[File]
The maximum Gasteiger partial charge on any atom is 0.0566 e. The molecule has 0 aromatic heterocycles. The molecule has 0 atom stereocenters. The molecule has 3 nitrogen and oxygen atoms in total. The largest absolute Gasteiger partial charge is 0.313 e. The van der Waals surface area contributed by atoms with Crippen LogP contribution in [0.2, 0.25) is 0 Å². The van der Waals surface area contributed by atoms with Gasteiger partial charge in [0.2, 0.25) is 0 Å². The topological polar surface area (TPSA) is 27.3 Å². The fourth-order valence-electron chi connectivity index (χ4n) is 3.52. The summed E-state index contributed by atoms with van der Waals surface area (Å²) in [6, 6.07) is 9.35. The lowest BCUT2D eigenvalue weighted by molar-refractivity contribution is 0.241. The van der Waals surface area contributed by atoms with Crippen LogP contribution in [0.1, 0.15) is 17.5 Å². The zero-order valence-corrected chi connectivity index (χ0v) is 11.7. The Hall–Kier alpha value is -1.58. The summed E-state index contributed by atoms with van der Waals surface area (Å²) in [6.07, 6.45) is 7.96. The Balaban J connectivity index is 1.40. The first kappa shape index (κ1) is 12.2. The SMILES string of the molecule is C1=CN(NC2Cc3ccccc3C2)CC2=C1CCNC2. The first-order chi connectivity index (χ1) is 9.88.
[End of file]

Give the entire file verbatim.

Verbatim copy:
The maximum Gasteiger partial charge on any atom is 0.0566 e. The molecule has 0 aromatic heterocycles. The molecule has 0 atom stereocenters. The molecule has 3 nitrogen and oxygen atoms in total. The largest absolute Gasteiger partial charge is 0.313 e. The van der Waals surface area contributed by atoms with Crippen LogP contribution in [0.2, 0.25) is 0 Å². The van der Waals surface area contributed by atoms with Gasteiger partial charge in [0.2, 0.25) is 0 Å². The topological polar surface area (TPSA) is 27.3 Å². The fourth-order valence-electron chi connectivity index (χ4n) is 3.52. The summed E-state index contributed by atoms with van der Waals surface area (Å²) in [6, 6.07) is 9.35. The lowest BCUT2D eigenvalue weighted by molar-refractivity contribution is 0.241. The van der Waals surface area contributed by atoms with Crippen LogP contribution in [0.1, 0.15) is 17.5 Å². The zero-order valence-corrected chi connectivity index (χ0v) is 11.7. The Hall–Kier alpha value is -1.58. The summed E-state index contributed by atoms with van der Waals surface area (Å²) in [6.07, 6.45) is 7.96. The Balaban J connectivity index is 1.40. The first kappa shape index (κ1) is 12.2. The SMILES string of the molecule is C1=CN(NC2Cc3ccccc3C2)CC2=C1CCNC2. The first-order chi connectivity index (χ1) is 9.88.